Few people realise that the gas industry actually started in Britain over 200 years ago. Its creation was due to a mixture of the right skills, demand and raw materials coinciding at the same time. Key to its development was the genial Scottish engineer William Murdoch. Working with one of the best teams of engineers assembled at that time, in Boulton and Watt, he turned experimentation into a commercial reality.
Gas was installed into mills and factories across the country, improving safety working conditions and productivity. It needed the vision of a German entrepreneur, Friedrich Winzer, who had been inspired by a French engineer, Philippe LeBon, to create the first gas company in London in 1812 – the Gas Light and Coke Company. An ancestor of National Grid, this company was the first to deliver an integrated utility network, supplying gas beneath the streets of London. Gas was originally used for lighting and today many gas street lamps remain in Westminster.
While the story of the manufactured gas industry, which finally gave way to natural gas in the 1970s, has more plots and subplots than a Sunday night drama, it has largely been forgotten. Gasworks were once to be found in every town and city, however, at the end of the gas manufacturing era, the gas producing plant and most of the associated buildings were cleared. This resulted in much of the important gas heritage being lost; those structures which did survive often did so because they had previously been sold and repurposed. Today three small gasworks survive as museums at Fakenham (England), Carrickfergus (Northern Ireland) and Biggar (Scotland), mainly due to the generosity of their volunteers.
The last fragments of this once important industry were the gasholders, many of which were still needed. Britain had a unique fleet of gasholders, from the early tripod frame holders to the more numerous spiral guided holders. These are however no longer required for the type of low-pressure gas storage they provided the networks which operated them. Most of the remaining gasholders are scheduled for future demolition, with the exception of a few listed for future prosperity.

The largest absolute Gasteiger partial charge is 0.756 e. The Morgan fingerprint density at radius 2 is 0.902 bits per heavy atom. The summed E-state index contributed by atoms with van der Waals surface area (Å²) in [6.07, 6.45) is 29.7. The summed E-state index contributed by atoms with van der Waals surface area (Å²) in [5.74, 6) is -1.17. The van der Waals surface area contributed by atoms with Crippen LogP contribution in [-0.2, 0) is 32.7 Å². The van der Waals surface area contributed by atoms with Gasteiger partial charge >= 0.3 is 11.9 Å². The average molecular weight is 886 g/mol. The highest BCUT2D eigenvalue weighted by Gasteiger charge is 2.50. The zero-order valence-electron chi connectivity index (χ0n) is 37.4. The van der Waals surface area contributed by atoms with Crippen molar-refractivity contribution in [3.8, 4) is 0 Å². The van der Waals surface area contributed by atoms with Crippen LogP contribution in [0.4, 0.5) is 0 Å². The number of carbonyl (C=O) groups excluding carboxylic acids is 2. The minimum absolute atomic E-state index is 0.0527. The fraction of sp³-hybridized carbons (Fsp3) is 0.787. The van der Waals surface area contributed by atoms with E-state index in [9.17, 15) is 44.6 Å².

These iconic structures have, over the past few years, started to catch the eye of the media. Love or loath them, they have been present on the skyline of towns and cities for many decades. The iconic tall blue gasholder at Battersea has gone, while the large No.1 gasholder at The Oval has recently been listed, as much for its engineering merit as for its iconic status and backdrop for cricket matches.
A few gasholders have been listed, primarily in London, and the Kings Cross Project has shown what can be done if a developer has real vision as to how such structures could bring an iconic presence to their development. Inspiration can be drawn from our European neighbours: there are many excellent examples of the redevelopment of historic gas infrastructure, ranging from the Sulivahti project in Helsinki to the Gasometer City in Vienna.
The gas industry – which owns the redundant fleet of gasholders – has little flexibility or incentive to do anything other than demolish the structures. They are expensive and difficult to maintain and can attract the unwanted attention of those wishing to climb them. They provide an interesting canvas for both preservation and regeneration, but whether those surviving gasholders can capture the public hearts and imagination again, only time will tell.
Russell Thomas is a ground risk and remediation technical director at WSP | Parsons Brinckerhoff
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